Saturday, August 29, 2015

The Selma Tales: Impressions following the Jonathan Daniel's 50th Anniversary Pilgrimage. I

I had planned to write an ongoing series of blog posts while on pilgrimage to mark the 50th anniversary of Jon's death in Hayneville, AL.  It just wasn't possible, primarily due to fatigue. Walking, talking with many different people and a ton of mixed feelings bombarded me for the 2 1/2 weeks that we were gone.

There were little things like a savaged tire before we even arrived in Birmingham. Then there were the larger things, such as visiting with the survivors of Jon's death who had never quite all met together to process their feelings.  It was such a combination of mixed emotions that it will take time for me to engage this 'happening' of events.  

I am both grateful for the combination of events that Judy and I participated in throughout August but I am still mystified by the grief, anger and deep sadness that still hovers around the life and death of Jon Daniels.  

Since Judy Upham, my spouse, was the companion of Jon in the spring of 1965 when they marched in Selma at the call of Dr. Martin Luther King, it was a foregone conclusion that we would mark the 50th anniversary.  But due to a fall in January we were uncertain if we would be able to.  Then we learned of a guided pilgrimage by our seminary to mark the 50th anniversary of Jon's martyrdom.  It would begin Aug.12th in
Birmingham and end with an actual walking through the events in Hayneville, AL.  Judy and I had wanted to ride on the bus with the rest of the pilgrims and initially we did; however logistics required that we drive part of the way so that when the pilgrimage was over we could drive back to Selma on Sunday to attend St. Paul's Episcopal Church, the parish that had initially denied entrance to the marchers in 1965.

In addition to the pilgrimage, Judy and I were invited to speak in Detroit as a way to mark the feast of Jon Daniels by a former classmate, the Rev. Ron Spann, at St. James, Grosse Pointe.  And
we were also invited to the Jonathan Daniel Day celebration Aug. 21-24 in Keene, NH, Jon's hometown.  We then flew back to Birmingham, picked up the car and drove home.  All in all, it was a true saturation in the life, death and inspiration of Jonathan Daniels.

As with all spiritual journeys, pilgrimage is sacramental.  The outward actions of movement are often the sign of something very powerful going on the soul, or whatever part of the human experience that is touched by the Holy.  This was no mere aping of what the saint had done.  This was the kind of transformative event that can be recognized as a 'mountain top experience', but without the euphoria.  It was and still is, for me, a time in my life that will continue to demand my attention and my growth in so many different areas in my life.  It touches the interior but it requires so much exterior change as well as interior change for me to find the balance that I know that God calls righteousness.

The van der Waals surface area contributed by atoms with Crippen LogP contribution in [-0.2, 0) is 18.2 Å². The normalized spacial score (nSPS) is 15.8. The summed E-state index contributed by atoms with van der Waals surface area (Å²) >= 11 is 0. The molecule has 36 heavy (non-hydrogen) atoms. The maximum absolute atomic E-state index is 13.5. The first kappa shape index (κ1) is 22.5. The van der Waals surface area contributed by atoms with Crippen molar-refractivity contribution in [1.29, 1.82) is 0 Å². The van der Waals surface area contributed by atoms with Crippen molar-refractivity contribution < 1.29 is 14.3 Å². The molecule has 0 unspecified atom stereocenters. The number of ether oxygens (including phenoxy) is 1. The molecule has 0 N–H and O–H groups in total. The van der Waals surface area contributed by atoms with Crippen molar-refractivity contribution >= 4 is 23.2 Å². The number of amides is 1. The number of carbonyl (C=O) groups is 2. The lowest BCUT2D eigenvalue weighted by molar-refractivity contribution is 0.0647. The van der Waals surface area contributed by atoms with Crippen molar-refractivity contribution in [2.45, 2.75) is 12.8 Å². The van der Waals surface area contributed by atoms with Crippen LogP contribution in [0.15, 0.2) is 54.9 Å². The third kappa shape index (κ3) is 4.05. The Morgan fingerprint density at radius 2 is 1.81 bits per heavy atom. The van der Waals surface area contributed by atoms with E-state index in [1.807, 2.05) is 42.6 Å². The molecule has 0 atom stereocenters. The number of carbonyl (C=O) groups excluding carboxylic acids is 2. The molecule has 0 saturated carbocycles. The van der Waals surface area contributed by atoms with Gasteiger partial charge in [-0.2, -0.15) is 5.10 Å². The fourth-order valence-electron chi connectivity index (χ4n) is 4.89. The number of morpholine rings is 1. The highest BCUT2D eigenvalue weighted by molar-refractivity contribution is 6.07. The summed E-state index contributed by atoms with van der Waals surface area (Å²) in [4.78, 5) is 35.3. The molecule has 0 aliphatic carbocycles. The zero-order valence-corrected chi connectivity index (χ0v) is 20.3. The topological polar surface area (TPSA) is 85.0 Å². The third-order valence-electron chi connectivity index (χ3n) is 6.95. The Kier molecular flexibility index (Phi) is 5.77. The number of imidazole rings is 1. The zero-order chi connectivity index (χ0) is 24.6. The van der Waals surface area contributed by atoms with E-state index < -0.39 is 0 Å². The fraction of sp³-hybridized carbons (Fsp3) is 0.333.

Now that I am released from the 'silence' that was demanded of me the past year by those frightened of the truth, I plan to write on the various points that touched me along the pilgrimage.  They will range from Jim Crow to hummingbirds to white privilege. I will
group them under the heading of  The Selma Tales not because they all have to do with Selma, AL but because they touch me because of Jon Daniels, Judy Upham, Ruby Sales, Richard Morrisroe, Gloria House and Jimmy Rogers, fellow pilgrims, the people of Keene, NH and some of the people of AL we met along the way.

Most of these points are as much of an attempt to process what has happened in my heart over the past month.  Like all extroverts, I need to 'discuss' what I saw or felt to make them real for me.  Some are incidents that need to be understood so I can let go of them.
Some are precious to be treasured.  Richard Morrisroe, the Catholic priest who was shot with Jonathan made a statement that sticks with me:   "I knew Jon for 9 days in life and for 50 years in death." It is true with me.  I have known him for almost 40 years in death, but I have seen his life lived out in others and that is what sainthood is about.  So I continue my pilgrimage, the same one that follows in the footsteps of Christ.

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